CHAD: Well, one thing I can tell you is that momentum is ninety-nine percent of any race. For instance, if there’s a mud bog or a creek crossing before a big hill, you have to make sure you carry enough momentum through that creek that you’re not lagging up the hill. You should have enough speed through the obstacle that you can go at least halfway up the hill before you even need to let off the gas for the crest. That’s another great place to pass people. If they bogged too much in an obstacle but you’re keeping your momentum up, you’ll blow by them and be on to the next corner.

It can be hard to keep a rhythm in cross-country. You’ve got tight woods sections, which is mostly tree-to-tree, point A to point B racing. Then you’re in a wide-open field. Then suddenly you’re bouncing through the whoops on a motocross track. You’ve got to be equally comfortable in all of the sections you’re going to face. Some racers are good on the MX track but slower in the woods. Keep an eye on the guy in front of you, watch his lines and his weak areas, then make your move in that area.

DW: What kind of risks do you take to win a race?

CHAD: I’m not going to jeopardize my bike or my body for a race. I only have one body and for that matter, I usually only have one bike! I just stay loose and have a good time. Like I said, if I’m in the top five I feel good and confident that I can move up for a win. It’s all about patience, using your head, and staying in a groove that wins races, not about extreme risks. If you need to do risky moves to win, you probably need to focus more on your basic riding skills. It’s all about having fun—you can’t win them all.

DW: Do you train for races with weights, or by doing practice laps?

CHAD: No. I work and live on a farm and I get plenty of workouts right here. Weeding, haying, mowing, those are my workouts. I have a God-given talent for riding that I feel blessed to have. I seldom do riding practice because I don’t want to wear my parts out prematurely. But I will go out and do test rides to make sure my suspension setup is correct, for example.

DW: How do you stay motivated to ride?

CHAD: You know, it’s all about having fun. I mean, I love the speed and the competition, but the more fun you have, the less fatigue you’ll feel, and the better you’ll ride. I really believe in a positive attitude. I want to win, but I know I can’t win them all. If I’m in the top five, I think that’s great. If I’m in the top five I can ride in a relaxed state because I know I’m right there in the race. I guess that means that a good start is important, because it can be stressful to find yourself mid-pack and fighting tooth-and-claw the whole race to work your way up. That’s not a lot of fun.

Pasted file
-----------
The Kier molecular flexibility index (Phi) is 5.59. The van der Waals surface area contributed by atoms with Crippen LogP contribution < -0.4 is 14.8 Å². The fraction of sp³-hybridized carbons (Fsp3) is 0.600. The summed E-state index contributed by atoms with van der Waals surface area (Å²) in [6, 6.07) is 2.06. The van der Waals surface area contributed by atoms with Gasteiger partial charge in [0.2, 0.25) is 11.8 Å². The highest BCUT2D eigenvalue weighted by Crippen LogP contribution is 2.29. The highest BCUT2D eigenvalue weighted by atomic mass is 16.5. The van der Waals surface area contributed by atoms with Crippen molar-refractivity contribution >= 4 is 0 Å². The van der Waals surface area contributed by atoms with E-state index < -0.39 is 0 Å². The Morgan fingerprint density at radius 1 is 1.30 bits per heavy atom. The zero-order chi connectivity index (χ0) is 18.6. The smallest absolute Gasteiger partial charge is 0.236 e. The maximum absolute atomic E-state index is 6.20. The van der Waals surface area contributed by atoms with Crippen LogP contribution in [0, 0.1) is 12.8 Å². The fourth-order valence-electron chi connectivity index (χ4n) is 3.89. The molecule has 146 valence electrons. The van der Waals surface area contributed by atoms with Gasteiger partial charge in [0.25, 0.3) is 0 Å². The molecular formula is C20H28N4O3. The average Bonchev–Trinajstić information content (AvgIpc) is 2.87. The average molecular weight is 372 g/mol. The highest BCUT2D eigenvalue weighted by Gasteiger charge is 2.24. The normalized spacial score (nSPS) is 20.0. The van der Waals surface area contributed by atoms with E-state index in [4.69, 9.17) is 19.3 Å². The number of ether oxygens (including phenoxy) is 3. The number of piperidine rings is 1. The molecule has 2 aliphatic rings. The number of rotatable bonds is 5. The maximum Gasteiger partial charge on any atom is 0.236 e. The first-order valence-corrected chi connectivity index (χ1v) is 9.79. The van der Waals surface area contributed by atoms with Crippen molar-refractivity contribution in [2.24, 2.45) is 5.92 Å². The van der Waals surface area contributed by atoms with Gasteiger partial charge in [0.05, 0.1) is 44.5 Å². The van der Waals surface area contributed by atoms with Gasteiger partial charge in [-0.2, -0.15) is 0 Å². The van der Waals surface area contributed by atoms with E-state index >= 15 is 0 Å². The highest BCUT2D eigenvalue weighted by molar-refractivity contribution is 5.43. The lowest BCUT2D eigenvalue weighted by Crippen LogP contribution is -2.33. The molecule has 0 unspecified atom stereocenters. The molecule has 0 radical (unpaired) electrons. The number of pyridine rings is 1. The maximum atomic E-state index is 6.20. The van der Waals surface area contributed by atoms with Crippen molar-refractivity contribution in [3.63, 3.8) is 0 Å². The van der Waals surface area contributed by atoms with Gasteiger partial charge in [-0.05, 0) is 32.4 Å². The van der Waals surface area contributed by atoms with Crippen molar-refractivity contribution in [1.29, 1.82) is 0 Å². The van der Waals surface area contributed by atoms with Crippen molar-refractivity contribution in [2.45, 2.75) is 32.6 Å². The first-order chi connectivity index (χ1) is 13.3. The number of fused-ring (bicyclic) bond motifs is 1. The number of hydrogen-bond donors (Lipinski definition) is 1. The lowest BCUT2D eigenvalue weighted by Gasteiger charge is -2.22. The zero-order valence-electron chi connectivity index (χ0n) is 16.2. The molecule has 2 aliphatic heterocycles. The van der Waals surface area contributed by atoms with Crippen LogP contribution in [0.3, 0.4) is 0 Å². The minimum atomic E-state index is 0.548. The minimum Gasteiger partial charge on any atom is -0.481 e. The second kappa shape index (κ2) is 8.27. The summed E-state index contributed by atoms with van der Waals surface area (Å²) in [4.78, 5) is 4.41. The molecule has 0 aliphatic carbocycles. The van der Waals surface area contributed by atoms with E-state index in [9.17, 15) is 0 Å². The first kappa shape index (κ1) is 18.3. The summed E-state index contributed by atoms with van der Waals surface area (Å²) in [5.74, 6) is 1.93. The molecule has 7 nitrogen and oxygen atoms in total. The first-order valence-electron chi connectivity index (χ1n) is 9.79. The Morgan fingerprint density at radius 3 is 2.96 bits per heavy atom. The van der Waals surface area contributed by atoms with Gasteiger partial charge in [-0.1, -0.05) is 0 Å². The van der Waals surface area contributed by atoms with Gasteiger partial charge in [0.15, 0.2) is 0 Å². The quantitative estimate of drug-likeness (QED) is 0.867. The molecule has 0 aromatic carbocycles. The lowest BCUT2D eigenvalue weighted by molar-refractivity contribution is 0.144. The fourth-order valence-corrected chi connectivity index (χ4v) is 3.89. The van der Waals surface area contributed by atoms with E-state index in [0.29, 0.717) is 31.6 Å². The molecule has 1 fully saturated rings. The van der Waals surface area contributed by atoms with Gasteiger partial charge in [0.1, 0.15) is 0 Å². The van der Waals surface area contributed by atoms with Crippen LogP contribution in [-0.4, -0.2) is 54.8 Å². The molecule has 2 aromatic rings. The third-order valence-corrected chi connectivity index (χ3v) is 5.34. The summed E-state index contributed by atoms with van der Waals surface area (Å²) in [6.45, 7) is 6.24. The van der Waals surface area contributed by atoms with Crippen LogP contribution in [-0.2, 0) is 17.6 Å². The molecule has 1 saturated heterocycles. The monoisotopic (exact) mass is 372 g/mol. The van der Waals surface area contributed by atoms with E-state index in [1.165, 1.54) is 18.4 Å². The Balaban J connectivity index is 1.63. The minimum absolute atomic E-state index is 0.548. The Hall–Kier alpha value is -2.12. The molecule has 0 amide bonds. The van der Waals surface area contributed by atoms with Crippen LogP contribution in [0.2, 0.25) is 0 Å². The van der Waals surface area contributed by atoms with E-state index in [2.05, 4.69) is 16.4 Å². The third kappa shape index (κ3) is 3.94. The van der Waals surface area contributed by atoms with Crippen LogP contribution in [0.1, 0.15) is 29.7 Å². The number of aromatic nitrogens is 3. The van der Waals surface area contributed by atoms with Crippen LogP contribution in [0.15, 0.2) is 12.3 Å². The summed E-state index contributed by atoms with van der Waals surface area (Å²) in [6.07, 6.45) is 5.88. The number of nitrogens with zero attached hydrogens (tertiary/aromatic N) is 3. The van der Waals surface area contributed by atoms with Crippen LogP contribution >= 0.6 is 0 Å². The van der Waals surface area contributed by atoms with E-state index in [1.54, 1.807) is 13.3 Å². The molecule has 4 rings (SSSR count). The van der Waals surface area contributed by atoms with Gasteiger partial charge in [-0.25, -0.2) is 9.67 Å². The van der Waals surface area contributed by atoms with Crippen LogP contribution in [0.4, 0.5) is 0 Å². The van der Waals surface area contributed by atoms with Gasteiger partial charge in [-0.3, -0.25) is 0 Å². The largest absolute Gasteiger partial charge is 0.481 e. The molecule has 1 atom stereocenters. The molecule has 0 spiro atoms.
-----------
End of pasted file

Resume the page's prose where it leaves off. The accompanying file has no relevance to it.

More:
Plus, you know, my whole family is into it. My wife and son, they’re into it, so it’s really a family affair. They support me and keep me motivated, and I’m grateful to them.

DW: Any final words?

CHAD: I’ll be racing for a few more years. I’m enjoying the Pro Production class a lot more, now that I’m a bit more experienced in it. At first, I was like, what have I gotten myself into? But I adjusted my riding style and now I’m really getting into it. Even so, I don’t mind being the underdog. I’ve had a ball learning and riding this new class. When I overalled at Sparta, Kentucky, that was quite a thrill, too. I like riding against guys like Brad Page, Brian Baker and Greg True. If all goes well, I’ll stay healthy and keep racing. I love this sport and as long as I’m having fun, you’ll see me at the races!


Topic: Riding Tips

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WARNING: Much of the action de­pict­­ed in this magazine is potentially dan­gerous. Virtually all of the riders seen in our photos are experienced ex­­perts or professionals. Do not at­tempt to duplicate any stunts that are be­­yond your own capabilities. Always wear the appropriate safety gear.
Copyright 2008 Hi-Torque Publications, Inc. All rights reserved.